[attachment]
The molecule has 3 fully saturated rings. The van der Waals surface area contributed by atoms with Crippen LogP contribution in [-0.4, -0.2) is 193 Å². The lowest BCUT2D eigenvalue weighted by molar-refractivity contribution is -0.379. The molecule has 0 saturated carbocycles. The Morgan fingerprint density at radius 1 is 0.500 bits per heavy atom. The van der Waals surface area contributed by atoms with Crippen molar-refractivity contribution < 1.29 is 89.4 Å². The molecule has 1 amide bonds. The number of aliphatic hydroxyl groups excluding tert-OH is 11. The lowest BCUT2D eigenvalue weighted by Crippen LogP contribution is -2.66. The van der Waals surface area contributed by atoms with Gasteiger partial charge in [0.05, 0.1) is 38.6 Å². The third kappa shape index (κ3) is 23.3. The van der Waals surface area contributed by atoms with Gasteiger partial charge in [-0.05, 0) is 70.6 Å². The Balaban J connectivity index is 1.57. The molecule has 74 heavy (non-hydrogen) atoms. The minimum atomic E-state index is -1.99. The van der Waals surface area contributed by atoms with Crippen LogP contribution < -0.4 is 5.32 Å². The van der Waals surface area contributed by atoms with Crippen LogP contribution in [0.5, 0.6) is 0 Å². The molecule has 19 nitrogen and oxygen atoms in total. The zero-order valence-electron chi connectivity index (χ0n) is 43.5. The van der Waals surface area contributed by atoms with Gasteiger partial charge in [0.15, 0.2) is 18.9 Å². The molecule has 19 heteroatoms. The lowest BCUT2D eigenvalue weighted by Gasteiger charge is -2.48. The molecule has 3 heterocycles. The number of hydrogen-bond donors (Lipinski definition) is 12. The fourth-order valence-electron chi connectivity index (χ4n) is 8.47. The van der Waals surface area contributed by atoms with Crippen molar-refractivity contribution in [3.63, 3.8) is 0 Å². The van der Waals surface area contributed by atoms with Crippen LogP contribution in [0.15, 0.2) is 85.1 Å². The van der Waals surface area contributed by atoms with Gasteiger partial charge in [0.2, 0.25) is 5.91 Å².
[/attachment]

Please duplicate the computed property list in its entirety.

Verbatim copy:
The molecule has 3 fully saturated rings. The van der Waals surface area contributed by atoms with Crippen LogP contribution in [-0.4, -0.2) is 193 Å². The lowest BCUT2D eigenvalue weighted by molar-refractivity contribution is -0.379. The molecule has 0 saturated carbocycles. The Morgan fingerprint density at radius 1 is 0.500 bits per heavy atom. The van der Waals surface area contributed by atoms with Crippen molar-refractivity contribution < 1.29 is 89.4 Å². The molecule has 1 amide bonds. The number of aliphatic hydroxyl groups excluding tert-OH is 11. The lowest BCUT2D eigenvalue weighted by Crippen LogP contribution is -2.66. The van der Waals surface area contributed by atoms with Gasteiger partial charge in [0.05, 0.1) is 38.6 Å². The third kappa shape index (κ3) is 23.3. The van der Waals surface area contributed by atoms with Gasteiger partial charge in [-0.05, 0) is 70.6 Å². The Balaban J connectivity index is 1.57. The molecule has 74 heavy (non-hydrogen) atoms. The minimum atomic E-state index is -1.99. The van der Waals surface area contributed by atoms with Crippen LogP contribution < -0.4 is 5.32 Å². The van der Waals surface area contributed by atoms with Crippen LogP contribution in [0.5, 0.6) is 0 Å². The molecule has 19 nitrogen and oxygen atoms in total. The zero-order valence-electron chi connectivity index (χ0n) is 43.5. The van der Waals surface area contributed by atoms with Gasteiger partial charge in [0.15, 0.2) is 18.9 Å². The molecule has 19 heteroatoms. The lowest BCUT2D eigenvalue weighted by Gasteiger charge is -2.48. The molecule has 3 heterocycles. The number of hydrogen-bond donors (Lipinski definition) is 12. The fourth-order valence-electron chi connectivity index (χ4n) is 8.47. The van der Waals surface area contributed by atoms with Crippen molar-refractivity contribution in [3.63, 3.8) is 0 Å². The van der Waals surface area contributed by atoms with Crippen LogP contribution in [0.15, 0.2) is 85.1 Å². The van der Waals surface area contributed by atoms with Gasteiger partial charge in [0.2, 0.25) is 5.91 Å².